Enter this live sound installation exploring the workings of an Orchestra.
The orchestra is a thing of wonder. It is also, invariably, a thing of mystery: a huge number of musicians playing in perfect time. How does this happen? The Anatomy of the Orchestra is part concert, part installation; providing a thrilling opportunity for the audience to climb inside this perfect team, to immerse themselves in its mechanisms and to explore its process.
In its first outing, The Anatomy of the Orchestra turned Colston Hall’s foyer inside out when a total of fifty-one musicians, drawn from Army of Generals and The British Paraorchestra and directed by Charles Hazlewood, were spread across the four levels of the atrium to play The Four Sections, a rare work for symphony orchestra by the highly influential American composer Steve Reich.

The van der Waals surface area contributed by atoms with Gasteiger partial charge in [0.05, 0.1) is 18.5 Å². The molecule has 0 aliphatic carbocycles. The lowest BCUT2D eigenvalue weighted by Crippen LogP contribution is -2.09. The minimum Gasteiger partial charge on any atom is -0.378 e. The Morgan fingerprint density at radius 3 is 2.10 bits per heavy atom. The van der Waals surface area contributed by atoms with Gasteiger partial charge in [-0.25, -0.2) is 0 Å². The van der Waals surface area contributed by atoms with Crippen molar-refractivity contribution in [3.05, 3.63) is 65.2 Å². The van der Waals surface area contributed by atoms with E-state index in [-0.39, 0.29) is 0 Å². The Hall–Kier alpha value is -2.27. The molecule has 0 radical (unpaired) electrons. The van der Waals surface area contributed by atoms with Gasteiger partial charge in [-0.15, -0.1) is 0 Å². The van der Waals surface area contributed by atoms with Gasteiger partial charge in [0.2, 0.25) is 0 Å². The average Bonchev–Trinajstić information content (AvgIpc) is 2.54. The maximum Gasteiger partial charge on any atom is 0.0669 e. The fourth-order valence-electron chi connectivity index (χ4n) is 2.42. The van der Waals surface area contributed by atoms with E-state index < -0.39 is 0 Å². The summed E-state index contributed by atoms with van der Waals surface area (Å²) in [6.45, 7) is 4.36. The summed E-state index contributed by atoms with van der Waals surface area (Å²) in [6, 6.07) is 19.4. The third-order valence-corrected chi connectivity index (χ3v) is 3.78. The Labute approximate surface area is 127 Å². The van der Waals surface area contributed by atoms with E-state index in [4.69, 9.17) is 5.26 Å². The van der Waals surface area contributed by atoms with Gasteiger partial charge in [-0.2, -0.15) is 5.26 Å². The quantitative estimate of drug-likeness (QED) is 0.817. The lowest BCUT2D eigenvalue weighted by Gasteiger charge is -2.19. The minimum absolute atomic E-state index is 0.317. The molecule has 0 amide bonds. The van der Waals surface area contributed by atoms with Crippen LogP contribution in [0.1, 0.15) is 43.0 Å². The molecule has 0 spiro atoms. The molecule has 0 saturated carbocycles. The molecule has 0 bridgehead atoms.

It was amazing… As I walked about it was most noticeable how everyone I passed smiled in the certain knowledge that we were all sharing something really unique”
Armed with an astonishing and enveloping piece of pulse music – Steve Reich’s The Four Sections – and a giant orchestra arranged like a sculptural installation, I can promise each and every visitor to our Anatomy a quite extraordinary sonic adventure.” Charles Hazlewood
Walking amongst the orchestra as it played, the young and old alike hung out with the trombones, stood behind the oboes or wandered between the double basses, creating their own sonic mix from each section. Others fixed themselves in one position and let the music flood their eardrums.
To be able to stand between a violin and a clarinet was glorious. A position no ordinary punter would be lucky enough to be in. I closed my eyes and listened, really listened… It was joy”
Emma Champion, Arts Blogger
Produced by The Paraorchestra and Friends Anatomy of the Orchestra was first presented by Bristol Music Trust as part of Bristol New Music Festival 2018 on Saturday 21st April 2018.
(Unofficial footage courtesy of Ade Smith, audience member)